Page 46 of the current issue of Fine Woodworking has an article on using marine varnish as a durable and easy to use furniture finish. The article demonstrates the finish on mahogany. Here's a link to the table of contents, but I think that the article is not online -- you have to buy the magazine. http://www.taunton.com/finewoodworking/pages/fw_currentissue.asp
I built a cherry dining table and I wanted a finish that would be tough and impervious to water and alcohol. (I never understood why people get a nice dining table and then cover up the wood with table pads and a tablecloth.) Polyurethane was out as I don't like the plastic look on fine wood. A tung oil finish is not tough enough, although some of the tung oil/poly combinations may have the right balance of protection and sheen. I used a resin oil varnish made by Behlen, built up a number of coats while sanding between coats, and polished it with progressively finer grits of rubbing compound and a buffer. This resulted in a quality mirror (not plastic-looking) finish. Finally I cut the gloss by rubbing the top lightly with super-fine steel wool. This resulted in a finish that is somewhere between a satin and a gloss finish. I don't worry at all about wet glasses or alcohol on the table. It is more durable than lacquer.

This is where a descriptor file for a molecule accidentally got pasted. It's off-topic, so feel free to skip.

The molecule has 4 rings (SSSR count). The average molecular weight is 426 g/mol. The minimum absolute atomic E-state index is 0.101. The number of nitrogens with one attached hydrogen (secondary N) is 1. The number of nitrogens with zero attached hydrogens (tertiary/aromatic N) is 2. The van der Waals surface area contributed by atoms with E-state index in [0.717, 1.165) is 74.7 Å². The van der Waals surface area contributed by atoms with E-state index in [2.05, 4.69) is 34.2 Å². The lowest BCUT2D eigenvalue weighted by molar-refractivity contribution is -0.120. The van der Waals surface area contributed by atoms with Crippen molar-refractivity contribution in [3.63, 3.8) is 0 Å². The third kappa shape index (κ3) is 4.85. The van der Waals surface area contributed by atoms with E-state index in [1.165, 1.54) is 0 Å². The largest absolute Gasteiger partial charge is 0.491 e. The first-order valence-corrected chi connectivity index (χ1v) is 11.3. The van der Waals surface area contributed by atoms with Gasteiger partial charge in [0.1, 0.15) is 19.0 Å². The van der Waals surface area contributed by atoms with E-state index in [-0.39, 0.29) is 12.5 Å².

By the way, rubbing compounds work best on hard finishes. Marine varnishes are generally too soft to rub out well. The gloss version of a finish is usually harder than the satin version of a finish, so start with the gloss finish and if you want a satin finish, rub off the gloss with steel wool at the end after you have rubbed out the finish defects and imperfections.
Lacquer is good but it can be difficult to apply without spray equipment and experience. Brushing lacquer is generally not as tough as spray lacquer but others may disagree with me.